2 Kings 23:15-25 – Repent, Renew, and Reform

The Book of the Law, Read to King Josiah by Dutch artist Maerten van Heemskerck, c.1569

The king smashed all the altars to smithereens—the altar on the roof shrine of Ahaz, the various altars the kings of Judah had made, the altars of Manasseh that littered the courtyard of The Temple—he smashed them all, pulverized the fragments, and scattered their dust in the Valley of Kidron. The king proceeded to make a clean sweep of all the sex-and-religion shrines that had proliferated east of Jerusalem on the south slope of Abomination Hill, the ones Solomon king of Israel had built to the obscene Sidonian sex goddess Ashtoreth, to Chemosh the dirty-old-god of the Moabites, and to Milcom the depraved god of the Ammonites. He tore apart the altars, chopped down the phallic Asherah-poles, and scattered old bones over the sites. Next, he took care of the altar at the shrine in Bethel that Jeroboam son of Nebat had built—the same Jeroboam who had led Israel into a life of sin. He tore apart the altar, burned down the shrine leaving it in ashes, and then lit fire to the phallic Asherah-pole.

As Josiah looked over the scene, he noticed the tombs on the hillside. He ordered the bones removed from the tombs and had them cremated on the ruined altars, desacralizing the evil altars. This was a fulfillment of the word of God spoken by the Holy Man years before when Jeroboam had stood by the altar at the sacred convocation.

Then the king said, “And that memorial stone—whose is that?”

The men from the city said, “That’s the grave of the Holy Man who spoke the message against the altar at Bethel that you have just fulfilled.”

Josiah said, “Don’t trouble his bones.” So, they left his bones undisturbed, along with the bones of the prophet from Samaria.

But Josiah hadn’t finished. He now moved through all the towns of Samaria where the kings of Israel had built neighborhood sex-and-religion shrines, shrines that had so angered God. He tore the shrines down and left them in ruins—just as at Bethel. He killed all the priests who had conducted the sacrifices and cremated them on their own altars, thus desacralizing the altars. Only then did Josiah return to Jerusalem.

The king now commanded the people, “Celebrate the Passover to God, your God, exactly as directed in this Book of the Covenant.”

This commanded Passover had not been celebrated since the days that the judges judged Israel—none of the kings of Israel and Judah had celebrated it. But in the eighteenth year of the rule of King Josiah this very Passover was celebrated to God in Jerusalem.

Josiah scrubbed the place clean and trashed spirit-mediums, sorcerers, domestic gods, and carved figures—all the vast accumulation of foul and obscene relics and images on display everywhere you looked in Judah and Jerusalem. Josiah did this in obedience to the words of God’s Revelation written in the book that Hilkiah the priest found in The Temple of God.

There was no king to compare with Josiah—neither before nor after—a king who turned in total and repentant obedience to God, heart and mind and strength, following the instructions revealed to and written by Moses. The world would never again see a king like Josiah. (The Message)

The Book of the Law Found, Unknown artist, 1913

To say that King Josiah cleaned house is a significant understatement. Having found the Book of the Law, which was lost for generations deep within the temple, Josiah took its words to heart and set about a campaign of reformation like no king before him.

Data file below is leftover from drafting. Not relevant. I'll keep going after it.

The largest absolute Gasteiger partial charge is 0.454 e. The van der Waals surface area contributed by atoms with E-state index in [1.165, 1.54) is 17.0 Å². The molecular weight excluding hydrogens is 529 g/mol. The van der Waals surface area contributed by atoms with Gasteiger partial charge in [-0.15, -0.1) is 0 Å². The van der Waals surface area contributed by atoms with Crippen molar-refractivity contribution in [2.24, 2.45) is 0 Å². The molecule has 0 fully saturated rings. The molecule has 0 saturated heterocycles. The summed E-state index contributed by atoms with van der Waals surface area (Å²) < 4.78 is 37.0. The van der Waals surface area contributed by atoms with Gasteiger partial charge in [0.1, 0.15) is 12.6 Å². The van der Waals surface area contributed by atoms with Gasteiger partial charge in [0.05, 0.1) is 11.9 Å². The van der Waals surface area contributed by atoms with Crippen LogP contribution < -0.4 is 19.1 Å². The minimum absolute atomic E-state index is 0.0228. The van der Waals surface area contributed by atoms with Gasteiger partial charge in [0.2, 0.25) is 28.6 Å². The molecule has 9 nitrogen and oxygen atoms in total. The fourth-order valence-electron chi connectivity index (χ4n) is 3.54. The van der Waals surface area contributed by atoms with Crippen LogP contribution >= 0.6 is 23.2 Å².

Indeed, Josiah was determined to restore and implement the Law in the life of the nation of Judah. His zeal knew no bounds. Josiah was doggedly relentless and actively radical in returning the Jews to the true worship of Yahweh.

Josiah did more than reinstitute the Passover and other festivals of the Lord. The king first upended the alternative pagan worship which had become embedded in Judah like a death-dealing cancer. Josiah surgically removed it with ruthless precision. 

King Josiah made ashes out of Asherah poles; put pagan priests out of business permanently; and did away with everything contrary to the worship of the One true God, including spiritual mediums, household gods, and sacrificial high places. In order to turn his heart fully to God, he did away with all competing gods.

Repentance, renewal, and reformation requires a two-fold process: 1) Turning away from what is false; and 2) Turning toward what is true.

Turning from spiritually unhealthy ways of living – without turning to God – is merely a half repentance. Furthermore, turning to God – without turning one’s back on damaging lifestyles – is a form of denial and is dangerous. 

We are to put off the old clothes of spiritual insensitivity and social injustice. We are to put on the new clothes of righteousness and peace. We are to forsake the old inner person of shame in order to embrace the new life of freedom and joy. 

There needs to be a radical removal of sin, so as to replace it with what is just and right. And, keep in mind, that none of this is pretty or romantic. Repentance and renewal is a messy ugly process of dispelling darkness and letting light shine. It is not for the faint of heart.

Where to begin? Make a fierce, brutally honest spiritual inventory of your life. No one can turn from something they are not really aware of. So, create in your schedule some time in the week to connect with God and do the following: 

  • Identify some areas for change, then list the obstacles to turning away from them (e.g., fear, despair, financial repercussions, etc.). Face those obstacles honestly and forthrightly. 
  • Form a rudimentary plan to forsake the old ways and embrace new paths of righteousness. This is only a beginning. Let God take that process and direct it in redemptive and purifying ways.